Corporate taxation

Author: | Published: 5 Jan 2004
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On November 6 2003 the US and Japanese governments signed the new Income Tax Treaty, substantially changing the previous treaty that was signed in March 1971.

Around 30 years after the old treaty was signed, the OECD Model Tax Convention on Income and on Capital has been amended and the Japanese government has updated many income tax treaties. In addition, the economic relationship between the US and Japan has grown much stronger and increasingly interdependent. The old treaty did not reflect this and an update was necessary.

Eliminating or reducing withholding taxes

One of the main changes is the elimination of withholding taxes on several categories of income.

Royalty income
Under the new treaty, withholding taxes on all royalty income — subject to 10% withholding tax under Article 14, Paragraph 2 of the present treaty — have been eliminated (Article 12, Paragraph 1). This change is likely to contribute to the increase in the transfer of technologies between Japan and the US. According to a November 2003 report by the Patent Office of Japan, Japanese corporations received royalties of around ¥209 billion ($1.9 billion) in 2001 from the US for patent and trade mark licences. In the same year, according to the report, the Japanese corporations paid corresponding royalties of around ¥274 billion to the US. Eliminating withholding taxes on such a large amount of royalties should substantially increase licensing transactions between the two countries.

However, because the new treaty gives such benefits to residents of the US and Japan, a resident of a third country may abuse the new treaty. To cope with this, the new treaty has incorporated a provision that prevents a third-country resident, through using a resident of the US or Japan, from enjoying the tax treaty benefit of the elimination of the withholding taxes (Article 12, Paragraph 5).

When a royalty paid by a Japanese corporation to its US affiliated company exceeds an arm's length royalty, under Article 14, Paragraph 5 of the old treaty the reduced treaty rate of 10% was applicable only to such amount of the arm's length royalty. After that, "the excess payment may be taxed by each contracting state according to its own law, including the provisions of this convention where applicable." In Japan there was an argument that that provision's purpose was to cope with a situation in which a taxpayer charges a royalty as well as another category of income which may not enjoy any treaty-reduced rate, on the pretext of royalty as a whole. Accordingly, when a taxpayer genuinely charges royalty as a whole, even if the transfer pricing adjustment is made, the excess portion should still be considered royalty and the reduced 10% rate should still be applicable to the excess royalty.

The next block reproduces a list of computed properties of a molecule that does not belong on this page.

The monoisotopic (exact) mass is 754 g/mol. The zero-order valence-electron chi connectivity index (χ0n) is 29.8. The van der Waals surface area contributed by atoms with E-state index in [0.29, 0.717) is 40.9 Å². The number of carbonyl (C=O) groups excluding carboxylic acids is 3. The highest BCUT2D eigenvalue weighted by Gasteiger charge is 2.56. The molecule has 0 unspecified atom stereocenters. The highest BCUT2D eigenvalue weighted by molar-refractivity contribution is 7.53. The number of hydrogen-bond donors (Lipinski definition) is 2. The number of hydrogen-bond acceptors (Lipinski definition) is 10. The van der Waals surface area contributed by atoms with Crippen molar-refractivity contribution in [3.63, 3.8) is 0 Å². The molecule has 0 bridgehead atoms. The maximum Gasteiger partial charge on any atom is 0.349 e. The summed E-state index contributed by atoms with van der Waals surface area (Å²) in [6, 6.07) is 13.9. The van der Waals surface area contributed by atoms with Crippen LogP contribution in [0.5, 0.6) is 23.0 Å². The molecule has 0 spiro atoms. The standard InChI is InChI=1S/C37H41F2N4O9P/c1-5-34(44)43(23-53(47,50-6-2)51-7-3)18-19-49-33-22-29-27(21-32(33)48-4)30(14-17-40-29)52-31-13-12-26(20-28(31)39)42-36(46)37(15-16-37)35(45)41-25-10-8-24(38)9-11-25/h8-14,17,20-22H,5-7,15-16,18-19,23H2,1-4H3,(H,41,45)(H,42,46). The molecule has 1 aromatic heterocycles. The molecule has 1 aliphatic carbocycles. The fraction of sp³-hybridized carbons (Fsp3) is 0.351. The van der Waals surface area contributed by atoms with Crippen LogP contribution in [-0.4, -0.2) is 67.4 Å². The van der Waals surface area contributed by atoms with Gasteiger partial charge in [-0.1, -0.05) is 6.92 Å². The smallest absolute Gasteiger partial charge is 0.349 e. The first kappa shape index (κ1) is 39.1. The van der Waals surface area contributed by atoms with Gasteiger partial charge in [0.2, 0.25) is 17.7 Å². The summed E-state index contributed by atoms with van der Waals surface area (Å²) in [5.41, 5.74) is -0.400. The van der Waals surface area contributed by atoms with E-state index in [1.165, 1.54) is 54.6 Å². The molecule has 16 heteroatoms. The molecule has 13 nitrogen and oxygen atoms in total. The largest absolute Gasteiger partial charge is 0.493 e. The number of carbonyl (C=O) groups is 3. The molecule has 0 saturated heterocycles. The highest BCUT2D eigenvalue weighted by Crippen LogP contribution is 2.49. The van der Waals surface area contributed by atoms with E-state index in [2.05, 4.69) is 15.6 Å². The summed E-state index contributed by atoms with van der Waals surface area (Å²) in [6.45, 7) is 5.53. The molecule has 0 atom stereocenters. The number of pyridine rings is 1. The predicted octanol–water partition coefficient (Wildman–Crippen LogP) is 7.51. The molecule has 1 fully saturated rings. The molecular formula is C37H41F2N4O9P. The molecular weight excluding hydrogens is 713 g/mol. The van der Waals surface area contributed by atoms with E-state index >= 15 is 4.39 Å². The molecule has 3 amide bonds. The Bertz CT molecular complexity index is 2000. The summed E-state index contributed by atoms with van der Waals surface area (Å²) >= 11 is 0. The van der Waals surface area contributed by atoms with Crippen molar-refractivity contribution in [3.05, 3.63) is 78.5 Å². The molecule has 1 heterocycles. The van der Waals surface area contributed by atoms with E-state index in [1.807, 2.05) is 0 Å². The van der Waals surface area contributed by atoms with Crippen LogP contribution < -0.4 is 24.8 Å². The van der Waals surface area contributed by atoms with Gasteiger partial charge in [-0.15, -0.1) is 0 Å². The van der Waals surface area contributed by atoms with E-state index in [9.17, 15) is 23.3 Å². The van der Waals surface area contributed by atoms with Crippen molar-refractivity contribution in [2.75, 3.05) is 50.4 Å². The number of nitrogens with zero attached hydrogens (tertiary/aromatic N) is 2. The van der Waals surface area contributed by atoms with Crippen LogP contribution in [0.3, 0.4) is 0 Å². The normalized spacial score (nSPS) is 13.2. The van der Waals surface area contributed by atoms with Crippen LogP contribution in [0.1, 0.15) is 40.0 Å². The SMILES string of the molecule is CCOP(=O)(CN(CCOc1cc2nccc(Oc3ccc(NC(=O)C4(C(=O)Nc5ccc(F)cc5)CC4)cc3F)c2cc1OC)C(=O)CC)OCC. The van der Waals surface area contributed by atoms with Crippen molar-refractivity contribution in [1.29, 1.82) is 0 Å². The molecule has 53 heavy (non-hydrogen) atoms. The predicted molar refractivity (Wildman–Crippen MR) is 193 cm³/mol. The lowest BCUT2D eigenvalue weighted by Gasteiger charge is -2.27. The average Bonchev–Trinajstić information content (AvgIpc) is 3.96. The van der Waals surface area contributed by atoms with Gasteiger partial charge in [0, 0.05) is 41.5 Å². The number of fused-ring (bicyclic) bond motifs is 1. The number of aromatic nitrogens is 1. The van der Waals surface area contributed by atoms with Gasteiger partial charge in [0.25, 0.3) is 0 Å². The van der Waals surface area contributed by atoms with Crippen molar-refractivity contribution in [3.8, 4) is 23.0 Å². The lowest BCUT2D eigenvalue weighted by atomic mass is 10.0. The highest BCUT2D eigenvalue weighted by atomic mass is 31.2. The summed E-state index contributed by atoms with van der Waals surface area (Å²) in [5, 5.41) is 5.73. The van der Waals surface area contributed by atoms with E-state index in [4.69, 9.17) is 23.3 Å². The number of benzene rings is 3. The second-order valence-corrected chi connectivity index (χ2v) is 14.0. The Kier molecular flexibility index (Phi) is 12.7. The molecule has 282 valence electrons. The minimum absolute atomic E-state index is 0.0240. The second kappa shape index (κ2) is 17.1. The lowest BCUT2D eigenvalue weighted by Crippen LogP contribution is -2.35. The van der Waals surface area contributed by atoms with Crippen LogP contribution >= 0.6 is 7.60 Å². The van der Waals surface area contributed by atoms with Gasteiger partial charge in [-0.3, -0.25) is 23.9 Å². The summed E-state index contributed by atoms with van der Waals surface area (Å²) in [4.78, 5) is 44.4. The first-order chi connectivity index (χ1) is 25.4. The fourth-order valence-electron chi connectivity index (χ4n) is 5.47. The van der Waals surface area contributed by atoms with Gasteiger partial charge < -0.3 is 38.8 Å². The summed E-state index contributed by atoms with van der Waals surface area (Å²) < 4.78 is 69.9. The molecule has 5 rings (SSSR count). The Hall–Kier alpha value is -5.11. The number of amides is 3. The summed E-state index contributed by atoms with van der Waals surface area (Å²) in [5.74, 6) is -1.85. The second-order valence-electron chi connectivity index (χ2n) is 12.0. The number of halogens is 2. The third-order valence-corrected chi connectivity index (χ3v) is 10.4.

But in one tax audit the Tokyo Regional Tax Bureau rejected that argument and applied the Japanese domestic withholding tax rate of 20% to the excess of the royalties paid by a US-controlled Japanese corporation to its US affiliated corporation over the arm's length royalty. Based on the tax authority's position, when a US-controlled Japanese corporation is subject to a transfer pricing adjustment it is also required to pay the withholding tax in deficiency applicable to the excess royalty. This is the difference between 20% (the domestic withholding tax rate) of the royalty and 10% (the reduced treaty rate), as well as certain applicable penalties.

Under the new treaty, the rate of the withholding tax applicable to the excess of the royalty over the arm's length amount has been reduced to 5% at the maximum (Article 12, Paragraph 4).

Dividend income
The new treaty also eliminates withholding taxes applicable to certain dividend payments. Under Article 10, Paragraph 3(a) and certain provisions of Article 22, for example, when a Japanese corporation whose shares are listed on a domestic stock exchange has owned a majority of the voting stock of its US subsidiary, for 12 months ending on the date on which entitlement to the dividends is determined, then no such dividends shall be subject to any US withholding tax.

The new treaty reduces withholding tax rates applicable to dividends other than these withholding-tax-eliminated situations. Under the old treaty (Article 12, Paragraph (2)(b)), when a recipient corporation satisfied certain prescribed requirements, including owning at least 10% of the voting shares of the paying corporation, the withholding tax rate of 10% was applicable to such dividend payments, and 15% was applicable in other cases (Paragraph (2)(a)). The new treaty reduces such withholding tax rates to 5% and 10% respectively (Artcile 10, Paragraph 2 (a)(b)).

The new treaty incorporates a new article (Article 22) to set forth certain limitations on qualifications for a resident enjoying tax treaty benefits.

Interest income